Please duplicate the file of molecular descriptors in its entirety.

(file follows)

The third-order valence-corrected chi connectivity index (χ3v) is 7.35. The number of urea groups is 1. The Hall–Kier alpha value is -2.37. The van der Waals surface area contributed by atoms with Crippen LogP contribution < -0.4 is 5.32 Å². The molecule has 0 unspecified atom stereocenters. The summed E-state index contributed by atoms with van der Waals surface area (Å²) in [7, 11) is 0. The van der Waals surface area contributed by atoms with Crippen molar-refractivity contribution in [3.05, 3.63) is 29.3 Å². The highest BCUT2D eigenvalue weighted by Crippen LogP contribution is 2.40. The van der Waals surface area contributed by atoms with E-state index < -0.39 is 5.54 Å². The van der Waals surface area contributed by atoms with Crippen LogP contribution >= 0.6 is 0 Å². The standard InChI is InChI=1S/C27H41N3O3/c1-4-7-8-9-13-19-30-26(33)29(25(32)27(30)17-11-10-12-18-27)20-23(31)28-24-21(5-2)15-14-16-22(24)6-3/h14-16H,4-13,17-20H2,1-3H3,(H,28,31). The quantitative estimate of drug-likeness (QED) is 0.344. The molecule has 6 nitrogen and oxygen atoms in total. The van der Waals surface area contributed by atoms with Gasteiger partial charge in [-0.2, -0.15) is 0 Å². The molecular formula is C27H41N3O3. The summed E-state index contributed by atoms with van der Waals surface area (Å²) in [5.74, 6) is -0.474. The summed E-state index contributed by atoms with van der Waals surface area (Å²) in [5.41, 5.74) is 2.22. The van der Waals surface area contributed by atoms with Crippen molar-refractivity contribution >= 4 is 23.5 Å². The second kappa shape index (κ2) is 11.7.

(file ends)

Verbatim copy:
The third-order valence-corrected chi connectivity index (χ3v) is 7.35. The number of urea groups is 1. The Hall–Kier alpha value is -2.37. The van der Waals surface area contributed by atoms with Crippen LogP contribution < -0.4 is 5.32 Å². The molecule has 0 unspecified atom stereocenters. The summed E-state index contributed by atoms with van der Waals surface area (Å²) in [7, 11) is 0. The van der Waals surface area contributed by atoms with Crippen molar-refractivity contribution in [3.05, 3.63) is 29.3 Å². The highest BCUT2D eigenvalue weighted by Crippen LogP contribution is 2.40. The van der Waals surface area contributed by atoms with E-state index < -0.39 is 5.54 Å². The van der Waals surface area contributed by atoms with Crippen LogP contribution >= 0.6 is 0 Å². The standard InChI is InChI=1S/C27H41N3O3/c1-4-7-8-9-13-19-30-26(33)29(25(32)27(30)17-11-10-12-18-27)20-23(31)28-24-21(5-2)15-14-16-22(24)6-3/h14-16H,4-13,17-20H2,1-3H3,(H,28,31). The quantitative estimate of drug-likeness (QED) is 0.344. The molecule has 6 nitrogen and oxygen atoms in total. The van der Waals surface area contributed by atoms with Gasteiger partial charge in [-0.2, -0.15) is 0 Å². The molecular formula is C27H41N3O3. The summed E-state index contributed by atoms with van der Waals surface area (Å²) in [5.74, 6) is -0.474. The summed E-state index contributed by atoms with van der Waals surface area (Å²) in [5.41, 5.74) is 2.22. The van der Waals surface area contributed by atoms with Crippen molar-refractivity contribution >= 4 is 23.5 Å². The second kappa shape index (κ2) is 11.7.